- flied out to lead off ninth

    Game 2 - Reds 4, White Sox 2
    Jackson 3-for-4, struck out
    - doubled to lead off second, went to third on bunt, failed to score on Gandil's grounder to short (score was 0-0)
    - in the fourth, followed a Buck Weaver single with a single. Advanced on a bunt. Weaver was out at home on a 3-2 FC by Gandil (who then stole second). Risberg popped out.
    - In sixth, with Weaver on second, was called out on strikes
    - In eighth, two-out single.

    Game 3 - White Sox 3, Reds 0 (Dickie Kerr's shutout)
    Jackson 2-for-3, scored, caught stealing
    - Singled to lead off second. Advanced to third on an error by Fisher (Felsch to second) then scored on a Gandil single.
    - Bunted runners over in third (can you imagine a No. 4 hitter doing that today?)
    - In sixth, singled then was caught stealing. (Felsch, the next batter, did the exact same thing).

    Game 4 - Reds 2, White Sox 0
    Jackson 1-for-4, strikeout
    - Doubled to lead off second. Advanced on a bunt. But didn't score as Gandil popped up; Risberg walked and stole second; Schalk walked and Cicotte grounded out.
    - With two out in third, reached on Rath error.
    - Grounded out to lead off sixth
    - Struck out with one out in eighth (one of Ring's two strikeouts - the other being Gandil)

    Game 5 - Reds 5, White Sox 0
    Jackson 0-for-4
    - In first, with runners on first and third, popped out to third
    - With one out in fourth, grounded out
    - Led off seventh with ground out
    - With two out in ninth, Weaver tripled, but Jackson grounded out.

    -- It is here, if I recall correctly, that the players wanted their money and decided (well, not Gandil), to stop the fix.

    Game 6 - White Sox 5, Reds 4 (10 inn.)
    Jackson 2-for-4, 1 run, 1 RBI, walk + outfield assist
    - In first, with two out and man on first popped out
    - In fourth, with one out popped out
    - Bottom of the fourth, threw out Rath trying to score on a fly
    - In sixth, Weaver led off with a double, Jackson then singled him in (making the score Reds 4, White Sox 2). Jackson then scored on Felsch's double.
    - In eighth, led off with a walk. Went to second on a Gandil walk after Felsch flew out. Was thrown out at third after trying to advance on Risberg's fly out to center.
    - In 10th, with Weaver on second, bunt singled. (Gandil would knock in the go-ahead run - the movie Eight Men Out made it seem like the game-winner. But Chicago was the road team and Risberg lined into a DP to end the 10th)

    Game 7 - White Sox 4, Reds 1 (Cicotte's game "above board")
    Jackson 2-for-4, two RBI
    - In first, with two out, singled in Shano Collins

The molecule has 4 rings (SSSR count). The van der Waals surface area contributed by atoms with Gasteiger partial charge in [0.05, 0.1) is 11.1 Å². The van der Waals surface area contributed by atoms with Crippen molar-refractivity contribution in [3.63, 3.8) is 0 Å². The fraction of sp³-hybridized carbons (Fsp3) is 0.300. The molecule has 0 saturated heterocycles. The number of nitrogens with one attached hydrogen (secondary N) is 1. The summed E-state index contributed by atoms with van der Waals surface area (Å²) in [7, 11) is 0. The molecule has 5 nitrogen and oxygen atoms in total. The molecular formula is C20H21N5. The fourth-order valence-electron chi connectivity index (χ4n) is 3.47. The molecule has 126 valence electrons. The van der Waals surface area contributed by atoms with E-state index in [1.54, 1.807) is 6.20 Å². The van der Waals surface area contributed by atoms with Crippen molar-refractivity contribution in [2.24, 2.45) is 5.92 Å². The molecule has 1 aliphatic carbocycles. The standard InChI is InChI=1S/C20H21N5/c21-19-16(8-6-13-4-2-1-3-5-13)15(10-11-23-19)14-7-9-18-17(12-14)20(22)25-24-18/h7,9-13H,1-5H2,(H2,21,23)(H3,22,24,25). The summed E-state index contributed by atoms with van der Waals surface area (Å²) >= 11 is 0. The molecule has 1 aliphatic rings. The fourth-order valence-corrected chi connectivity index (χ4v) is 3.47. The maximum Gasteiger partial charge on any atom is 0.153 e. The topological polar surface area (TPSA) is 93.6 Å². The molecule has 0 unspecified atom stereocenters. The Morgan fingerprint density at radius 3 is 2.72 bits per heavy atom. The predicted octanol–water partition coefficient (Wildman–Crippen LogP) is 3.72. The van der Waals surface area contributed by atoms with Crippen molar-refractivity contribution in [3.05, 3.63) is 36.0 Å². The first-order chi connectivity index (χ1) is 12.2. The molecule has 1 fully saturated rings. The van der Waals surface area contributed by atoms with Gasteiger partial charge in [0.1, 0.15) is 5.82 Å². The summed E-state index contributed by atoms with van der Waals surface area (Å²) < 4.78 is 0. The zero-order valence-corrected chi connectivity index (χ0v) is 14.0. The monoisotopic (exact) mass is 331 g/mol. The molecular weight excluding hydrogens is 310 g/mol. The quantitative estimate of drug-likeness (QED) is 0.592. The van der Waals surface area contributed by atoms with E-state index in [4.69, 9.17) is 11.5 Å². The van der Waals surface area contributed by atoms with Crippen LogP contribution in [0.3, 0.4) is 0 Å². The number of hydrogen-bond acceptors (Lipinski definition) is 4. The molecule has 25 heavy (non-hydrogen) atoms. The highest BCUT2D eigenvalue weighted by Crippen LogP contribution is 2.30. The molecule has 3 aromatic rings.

- In third, with two out, singled in Shano Collins - these were Chicago's first two runs
    - In fifth, with one out, reached on an error to load the bases
    - In seventh, grounded out

    Game 8 - Reds 10, White Sox 5 (Lefty Williams actually got the first batter out, then surrendered four straight hits and was yanked)
    Jackson 2-for-5, two runs, three RBI, double, home run
    - In first, with runners on second and third, struck out (as did Weaver before him and Felsch after)
    - In third, with two out, homered (made it 5-1 Reds)
    - In sixth, with man on first, flied out (it was 9-1 at this point)
    - In eighth, with one out, doubled in two runs

    Again, box scores don't tell the intent of a person, but knowing what we know, it looks like a guy who helped fix games to me. Making key outs in losses, playing well in Cicotte's non-fix and picking up half his RBI in a blowout loss in Game 8.
  10. Tom Petty

    Tom Petty Guest

    how does that look like a guy who helped fix games?
  11. Starman

    Starman Well-Known Member

    As much as offensive performance, Jackson's defense was supposed to be one of the keys to the fix -- supposedly he allowed several key extra-base hits by "moderately misplaying" (not flat-out booting) balls in the outfield that the Reds turned into runs.

    You'd have to check the play-by-play sheets to get a handle on that.
  12. lantaur

    lantaur Well-Known Member

    Well, he didn't exactly perform all that well in game the White Sox lost. Again, we weren't there, there's no TV footage, so we don't know how "fishy" some of these were, but can only look at them on hindsight.

    I forgot to mention the part about his fielding. I don't think there's any way to really know how he did - throws off base, getting to balls slowly or playing things just right.